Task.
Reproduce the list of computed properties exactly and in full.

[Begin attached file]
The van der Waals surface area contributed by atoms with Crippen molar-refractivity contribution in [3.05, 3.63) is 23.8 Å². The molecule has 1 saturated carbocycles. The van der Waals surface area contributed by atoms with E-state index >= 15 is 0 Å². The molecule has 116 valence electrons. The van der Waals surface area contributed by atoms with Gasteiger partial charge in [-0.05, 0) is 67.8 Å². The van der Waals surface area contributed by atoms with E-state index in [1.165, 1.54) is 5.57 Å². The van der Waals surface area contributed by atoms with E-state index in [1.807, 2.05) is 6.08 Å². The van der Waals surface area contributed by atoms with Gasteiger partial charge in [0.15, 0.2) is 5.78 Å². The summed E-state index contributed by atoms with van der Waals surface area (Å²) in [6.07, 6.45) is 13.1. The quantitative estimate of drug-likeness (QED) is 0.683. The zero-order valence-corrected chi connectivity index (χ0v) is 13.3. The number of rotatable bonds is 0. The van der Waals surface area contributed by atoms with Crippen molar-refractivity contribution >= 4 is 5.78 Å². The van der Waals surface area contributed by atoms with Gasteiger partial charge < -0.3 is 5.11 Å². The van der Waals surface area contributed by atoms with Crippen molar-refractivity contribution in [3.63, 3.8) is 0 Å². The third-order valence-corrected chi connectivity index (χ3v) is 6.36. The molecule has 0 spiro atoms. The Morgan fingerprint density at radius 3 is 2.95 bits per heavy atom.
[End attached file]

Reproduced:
The van der Waals surface area contributed by atoms with Crippen molar-refractivity contribution in [3.05, 3.63) is 23.8 Å². The molecule has 1 saturated carbocycles. The van der Waals surface area contributed by atoms with E-state index >= 15 is 0 Å². The molecule has 116 valence electrons. The van der Waals surface area contributed by atoms with Gasteiger partial charge in [-0.05, 0) is 67.8 Å². The van der Waals surface area contributed by atoms with E-state index in [1.165, 1.54) is 5.57 Å². The van der Waals surface area contributed by atoms with E-state index in [1.807, 2.05) is 6.08 Å². The van der Waals surface area contributed by atoms with Gasteiger partial charge in [0.15, 0.2) is 5.78 Å². The summed E-state index contributed by atoms with van der Waals surface area (Å²) in [6.07, 6.45) is 13.1. The quantitative estimate of drug-likeness (QED) is 0.683. The zero-order valence-corrected chi connectivity index (χ0v) is 13.3. The number of rotatable bonds is 0. The van der Waals surface area contributed by atoms with Crippen molar-refractivity contribution >= 4 is 5.78 Å². The van der Waals surface area contributed by atoms with Gasteiger partial charge < -0.3 is 5.11 Å². The van der Waals surface area contributed by atoms with Crippen molar-refractivity contribution in [3.63, 3.8) is 0 Å². The third-order valence-corrected chi connectivity index (χ3v) is 6.36. The molecule has 0 spiro atoms. The Morgan fingerprint density at radius 3 is 2.95 bits per heavy atom.